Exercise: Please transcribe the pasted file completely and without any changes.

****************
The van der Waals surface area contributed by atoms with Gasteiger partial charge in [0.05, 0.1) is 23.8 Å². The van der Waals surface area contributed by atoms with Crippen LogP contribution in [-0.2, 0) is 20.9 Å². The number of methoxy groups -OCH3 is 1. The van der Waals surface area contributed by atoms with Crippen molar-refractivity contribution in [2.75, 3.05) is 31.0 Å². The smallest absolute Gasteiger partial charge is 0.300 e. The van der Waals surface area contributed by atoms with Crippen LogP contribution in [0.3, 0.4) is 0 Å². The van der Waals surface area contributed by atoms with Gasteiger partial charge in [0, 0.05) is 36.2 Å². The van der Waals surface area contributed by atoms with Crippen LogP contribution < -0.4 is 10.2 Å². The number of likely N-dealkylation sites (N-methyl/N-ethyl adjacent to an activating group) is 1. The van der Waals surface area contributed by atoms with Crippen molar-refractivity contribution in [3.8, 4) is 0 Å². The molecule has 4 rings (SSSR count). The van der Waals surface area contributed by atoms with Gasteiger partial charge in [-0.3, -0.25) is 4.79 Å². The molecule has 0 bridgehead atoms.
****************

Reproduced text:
The van der Waals surface area contributed by atoms with Gasteiger partial charge in [0.05, 0.1) is 23.8 Å². The van der Waals surface area contributed by atoms with Crippen LogP contribution in [-0.2, 0) is 20.9 Å². The number of methoxy groups -OCH3 is 1. The van der Waals surface area contributed by atoms with Crippen molar-refractivity contribution in [2.75, 3.05) is 31.0 Å². The smallest absolute Gasteiger partial charge is 0.300 e. The van der Waals surface area contributed by atoms with Crippen LogP contribution in [0.3, 0.4) is 0 Å². The van der Waals surface area contributed by atoms with Gasteiger partial charge in [0, 0.05) is 36.2 Å². The van der Waals surface area contributed by atoms with Crippen LogP contribution < -0.4 is 10.2 Å². The number of likely N-dealkylation sites (N-methyl/N-ethyl adjacent to an activating group) is 1. The van der Waals surface area contributed by atoms with Crippen molar-refractivity contribution in [3.8, 4) is 0 Å². The molecule has 4 rings (SSSR count). The van der Waals surface area contributed by atoms with Gasteiger partial charge in [-0.3, -0.25) is 4.79 Å². The molecule has 0 bridgehead atoms.